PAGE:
Ruckel Creek Trail

AreaColumbia Gorge (west - OR)
Best time to visitLate April through mid-May
Blooming NowUnknown
Elevation200-2200 feet
Trail Info2.8 miles one-way, 2600 feet elevation gain
 Oregon Hikers Field Guide information
DogsAllowed
 Northwest Forest Pass required!

Description

The Ruckel Creek Trail offers tremendous views of the Columbia Gorge, including Table Mountain on the Washington side, Wauna Point to the west, and Indian Mountain, Tanner Butte, and the top portion of Mount Hood to the south. It also leads to some meadows that are blanketed with a spectacular display of wildflowers in late April through mid-May. However, this trail is not for the faint of foot... most of it is unrelentingly steep, especially a 15-switchback section which can be quite disheartening. I recommend hiking poles, which you find particularly helpful during the steep descent.

To start the hike, walk uphill along the paved road on the east side of the main Eagle Creek parking area. (Alternatively you can walk past the fish hatchery and follow the paved Historic Highway State Trail which parallels Interstate 84 for a few minutes, but that is much less aesthetically pleasing.) At the top of the hill, turn left onto Gorge Trail #400, which climbs gently through the forest. Wildflowers that you will see along this section (as well as the lower elevation section of the Ruckel Creek Trail proper) include: Western Meadowrue (Thalictrum occidentale), Fairy Lanterns (Prosartes smithii), Fringecup (Tellima grandiflora), Candyflower (Claytonia sibirica), Western Trillium (Trillium ovatum), Fairyslipper (Calypso bulbosa), Wood Violet (Viola glabella), and Pacific Bleeding Heart (Dicentra formosa).

After approximately 0.3 mile on the Gorge Trail, you will reach the paved Historic Highway State Trail, the western section of which runs from Bonneville Dam to the Bridge of the Gods in Cascade Locks. Veer right and follow the paved trail 0.3 mile to Ruckel Creek, which you will cross on a beautiful bridge which was part of the original Columbia River Highway. There is a lovely waterfall just below the bridge, and you can get a good look by descending from the pavement on one of several use trails.

Immediately after crossing the creek, turn right onto Ruckel Creek Trail #405 and start climbing. Enjoy the creek for several brief moments, because you will quickly climb away from it for the rest of the hike.

In another 0.3 (steep) mile, you will cross under power lines and then rejoin the woods. Continue to climb through the forest, and approximately 0.4 mile after the power lines you will cross a rocky slope. The many indentations that you see in this section are ancient Native American "vision quest" pits. Although it is somewhat tedious to pick your way through the rocks, at least this portion of the trail gives you a brief respite from the unrelenting climb. Wildflowers that you will see on the rocks include red Harsh Paintbrush (Castilleja hispida), orange Rough Wallflower (Erysimum asperum), and yellow Spring Gold (Lomatium utriculatum).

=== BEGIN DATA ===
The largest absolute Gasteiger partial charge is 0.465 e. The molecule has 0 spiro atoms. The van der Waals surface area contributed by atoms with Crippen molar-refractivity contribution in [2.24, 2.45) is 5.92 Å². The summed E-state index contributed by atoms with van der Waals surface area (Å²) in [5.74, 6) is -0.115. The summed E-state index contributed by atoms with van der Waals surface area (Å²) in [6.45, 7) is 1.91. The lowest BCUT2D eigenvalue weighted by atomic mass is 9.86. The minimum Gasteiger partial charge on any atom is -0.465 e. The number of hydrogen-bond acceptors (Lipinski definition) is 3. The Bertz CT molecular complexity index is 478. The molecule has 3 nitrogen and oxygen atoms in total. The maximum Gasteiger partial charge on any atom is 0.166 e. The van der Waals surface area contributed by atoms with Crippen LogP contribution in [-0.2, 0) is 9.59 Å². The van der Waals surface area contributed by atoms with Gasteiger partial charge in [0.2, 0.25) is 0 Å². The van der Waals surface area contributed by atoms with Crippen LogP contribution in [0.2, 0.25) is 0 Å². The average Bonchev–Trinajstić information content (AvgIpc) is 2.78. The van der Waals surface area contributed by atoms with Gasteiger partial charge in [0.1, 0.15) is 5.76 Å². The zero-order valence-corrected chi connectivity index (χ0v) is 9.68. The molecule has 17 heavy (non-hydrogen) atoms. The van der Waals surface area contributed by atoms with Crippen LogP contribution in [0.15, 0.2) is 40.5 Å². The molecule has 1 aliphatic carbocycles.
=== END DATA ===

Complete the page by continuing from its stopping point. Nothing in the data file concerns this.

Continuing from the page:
After the rocky slope, you will re-enter the forest and start climbing the 15 switchbacks. Since you will probably not be moving too quickly, you should have plenty of time to enjoy the wildflowers along this section including: Small-flowered Prairie Star (Lithophragma parviflora), Fairyslipper (Calypso bulbosa), Mission Bells (Fritillaria affinis), Harsh Paintbrush (Castilleja hispida), and lupine.

At the 2.0 mile mark, you will reach a fantastic and unfenced viewpoint facing south. From here you can see Table Mountain and Wauna Lake on the Washington side of the river. Watch your step as you admire the view... it's a long way down.

Several more switchbacks above the viewpoint will finally bring you to the first of the wildflower meadows. The first is a small rocky meadow, shortly followed by a larger meadow. But don't stop there...push forward through the forest for another 0.25 mile to another even larger meadow. Wildflowers in these meadows include lupine, Harsh Paintbrush (Castilleja hispida), Upland Larkspur (Delphinium nuttallianum), Chickweed Monkeyflower (Mimulus alsinoides), Common Monkeyflower (Mimulus guttatus), Small-flowered Prairie Star (Lithophragma parviflora), Merten's Saxifrage (Saxifraga mertensiana) in the wet area, Glacier Lily (Erythronium grandiflorum), Bigroot (Marah oreganus), and hundreds of Few-Flowered Shooting Star (Dodecatheon pulchellum).

Directions

From Portland, take Interstate 84 to Exit 41. (If you are driving westbound, take Exit 40 at Bonneville Dam, go under the freeway, and then drive east one mile.)

At the bottom of the exit ramp, turn right. Park in the lot next to the park host 100 yards from the exit ramp, or if that one is full, in the small parking area next to the picnic table another 100 yards along the paved road toward the Eagle Creek trailhead. Do not leave valuables in your car!

Trip Reports

DateSubmitted by
06/02/2017Greg Lief
05/21/2017Greg Lief
Reports from previous years
05/01/2016Greg Lief
05/04/2013Greg Lief
05/29/2011Greg Lief
05/14/2010Pam Larsen
05/03/2009Greg Lief
04/19/2009Rory Nichols
03/27/2009Jamey Pyles
04/28/2007Greg Lief

Switch to historical view of wildflower reports

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Photo Gallery


Fairy Slipper along Ruckel Creek Trail

Wauna Point from Ruckel Creek Trail

Chocolate Lily along Ruckel Creek Trail

Table Mountain from Ruckel Creek Trail

Triple Fairy Slippers along Ruckel Creek Trail

Rough Wallflower along Ruckel Creek Trail

Shooting Star meadow along Ruckel Creek Trail

Wauna Point and Ruckel Ridge from Ruckel Creek Trail

Shooting Star meadow along Ruckel Creek Trail

Mount Hood and Indian Mountain from Ruckel Creek Trail


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